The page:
Meghan Markle is celebrating a victory in court following her lengthy legal battle with the publishers of the Mail on Sunday. The Court of Appeal in London ruled in the Duchess of Sussex's favor Thursday in her privacy and copyright infringement case against Associated Newspapers after they printed parts of a private letter she wrote to her father.
The case will not proceed to trial after the ruling, and Markle can expect to receive financial damages from the newspaper group as well as a public apology on the front page of the Mail on Sunday and the homepage of the Mail Online. "This is a victory not just for me, but for anyone who has ever felt scared to stand up for what's right," the royal said in a statement Thursday, as per PEOPLE. "While this win is precedent setting, what matters most is that we are now collectively brave enough to reshape a tabloid industry that conditions people to be cruel, and profits from the lies and pain that they create."
Markle said she had treated the lawsuit from day one as "an important measure of right versus wrong," while the defendant treated it "as a game with no rules." She continued, "The longer they dragged it out, the more they could twist facts and manipulate the public (even during the appeal itself), making a straightforward case extraordinarily convoluted in order to generate more headlines and sell more newspapers-a model that rewards chaos above truth. In the nearly three years since this began, I have been patient in the face of deception, intimidation, and calculated attacks."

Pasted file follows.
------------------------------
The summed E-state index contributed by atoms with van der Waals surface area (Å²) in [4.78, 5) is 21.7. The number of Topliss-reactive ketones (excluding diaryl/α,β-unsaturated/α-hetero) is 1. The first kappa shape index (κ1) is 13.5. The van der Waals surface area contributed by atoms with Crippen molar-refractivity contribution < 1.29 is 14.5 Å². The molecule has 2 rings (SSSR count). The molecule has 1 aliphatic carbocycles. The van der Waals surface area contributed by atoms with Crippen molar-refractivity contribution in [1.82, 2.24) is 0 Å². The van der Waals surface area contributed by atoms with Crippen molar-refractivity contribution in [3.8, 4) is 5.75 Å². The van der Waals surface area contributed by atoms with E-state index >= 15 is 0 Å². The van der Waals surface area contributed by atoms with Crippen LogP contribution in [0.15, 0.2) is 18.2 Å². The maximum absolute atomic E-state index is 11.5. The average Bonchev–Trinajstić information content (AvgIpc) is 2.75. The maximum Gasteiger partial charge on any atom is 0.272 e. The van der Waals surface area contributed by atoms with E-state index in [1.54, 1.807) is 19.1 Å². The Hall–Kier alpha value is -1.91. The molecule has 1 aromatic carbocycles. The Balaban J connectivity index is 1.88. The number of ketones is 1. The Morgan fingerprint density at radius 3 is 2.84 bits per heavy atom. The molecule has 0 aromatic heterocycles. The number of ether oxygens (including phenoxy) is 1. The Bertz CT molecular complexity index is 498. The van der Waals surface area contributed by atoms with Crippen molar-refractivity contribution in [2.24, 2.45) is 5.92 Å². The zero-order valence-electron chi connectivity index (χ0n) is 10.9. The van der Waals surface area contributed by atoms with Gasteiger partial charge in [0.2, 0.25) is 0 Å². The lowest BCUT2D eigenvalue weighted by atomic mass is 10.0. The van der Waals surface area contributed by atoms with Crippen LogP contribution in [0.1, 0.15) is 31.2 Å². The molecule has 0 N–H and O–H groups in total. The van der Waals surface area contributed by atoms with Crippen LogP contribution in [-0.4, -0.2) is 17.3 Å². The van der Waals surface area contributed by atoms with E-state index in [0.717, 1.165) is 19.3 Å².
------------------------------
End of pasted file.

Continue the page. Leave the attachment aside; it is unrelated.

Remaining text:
The latest court hearing comes after a three-day appeal hearing in November, which reassessed the summary judgment previously delivered in Markle's favor in February, ruling that the Mail on Sunday had breached her privacy by reproducing parts of a handwritten letter she sent her father, Thomas Markle, in five articles published in February 2019. The ruling also stated that publishing the letter written ahead of her wedding to Prince Harry in 2018 infringed on Markle's copyright.
The case will now return to the High Court for damages to be determined, but Thursday's ruling marked the end of the more contentious part of the cast. "The courts have held the defendant to account, and my hope is that we all begin to do the same. Because as far removed as it may seem from your personal life, it's not," Markle concluded. "Tomorrow it could be you. These harmful practices don't happen once in a blue moon-they are a daily fail that divide us, and we all deserve better."